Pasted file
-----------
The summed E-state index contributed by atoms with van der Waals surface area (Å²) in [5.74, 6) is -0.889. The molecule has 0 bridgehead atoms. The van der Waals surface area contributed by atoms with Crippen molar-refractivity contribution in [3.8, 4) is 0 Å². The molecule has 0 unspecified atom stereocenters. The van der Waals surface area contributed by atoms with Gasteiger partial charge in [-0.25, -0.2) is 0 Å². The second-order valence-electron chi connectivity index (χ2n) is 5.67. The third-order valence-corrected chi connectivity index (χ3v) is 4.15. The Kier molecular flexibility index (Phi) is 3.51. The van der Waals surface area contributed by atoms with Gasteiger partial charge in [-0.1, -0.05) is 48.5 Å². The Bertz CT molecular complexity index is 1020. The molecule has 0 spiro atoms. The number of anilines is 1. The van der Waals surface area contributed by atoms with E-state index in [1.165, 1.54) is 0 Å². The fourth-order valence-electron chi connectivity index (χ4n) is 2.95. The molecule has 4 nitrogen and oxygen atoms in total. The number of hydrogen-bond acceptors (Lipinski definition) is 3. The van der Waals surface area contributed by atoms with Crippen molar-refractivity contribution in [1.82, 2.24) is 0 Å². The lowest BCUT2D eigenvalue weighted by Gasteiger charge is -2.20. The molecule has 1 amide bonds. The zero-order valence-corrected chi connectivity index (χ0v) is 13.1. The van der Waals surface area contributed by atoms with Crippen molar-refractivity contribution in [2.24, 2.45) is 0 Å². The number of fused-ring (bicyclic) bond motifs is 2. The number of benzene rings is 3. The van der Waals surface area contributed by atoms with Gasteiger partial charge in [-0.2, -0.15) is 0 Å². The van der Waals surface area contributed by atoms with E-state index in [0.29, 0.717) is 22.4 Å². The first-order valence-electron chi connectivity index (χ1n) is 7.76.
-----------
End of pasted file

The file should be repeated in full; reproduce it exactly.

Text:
The summed E-state index contributed by atoms with van der Waals surface area (Å²) in [5.74, 6) is -0.889. The molecule has 0 bridgehead atoms. The van der Waals surface area contributed by atoms with Crippen molar-refractivity contribution in [3.8, 4) is 0 Å². The molecule has 0 unspecified atom stereocenters. The van der Waals surface area contributed by atoms with Gasteiger partial charge in [-0.25, -0.2) is 0 Å². The second-order valence-electron chi connectivity index (χ2n) is 5.67. The third-order valence-corrected chi connectivity index (χ3v) is 4.15. The Kier molecular flexibility index (Phi) is 3.51. The van der Waals surface area contributed by atoms with Gasteiger partial charge in [-0.1, -0.05) is 48.5 Å². The Bertz CT molecular complexity index is 1020. The molecule has 0 spiro atoms. The number of anilines is 1. The van der Waals surface area contributed by atoms with E-state index in [1.165, 1.54) is 0 Å². The fourth-order valence-electron chi connectivity index (χ4n) is 2.95. The molecule has 4 nitrogen and oxygen atoms in total. The number of hydrogen-bond acceptors (Lipinski definition) is 3. The van der Waals surface area contributed by atoms with Crippen molar-refractivity contribution in [1.82, 2.24) is 0 Å². The lowest BCUT2D eigenvalue weighted by Gasteiger charge is -2.20. The molecule has 1 amide bonds. The zero-order valence-corrected chi connectivity index (χ0v) is 13.1. The van der Waals surface area contributed by atoms with Crippen molar-refractivity contribution in [2.24, 2.45) is 0 Å². The number of fused-ring (bicyclic) bond motifs is 2. The number of benzene rings is 3. The van der Waals surface area contributed by atoms with Gasteiger partial charge in [-0.2, -0.15) is 0 Å². The van der Waals surface area contributed by atoms with E-state index in [0.29, 0.717) is 22.4 Å². The first-order valence-electron chi connectivity index (χ1n) is 7.76.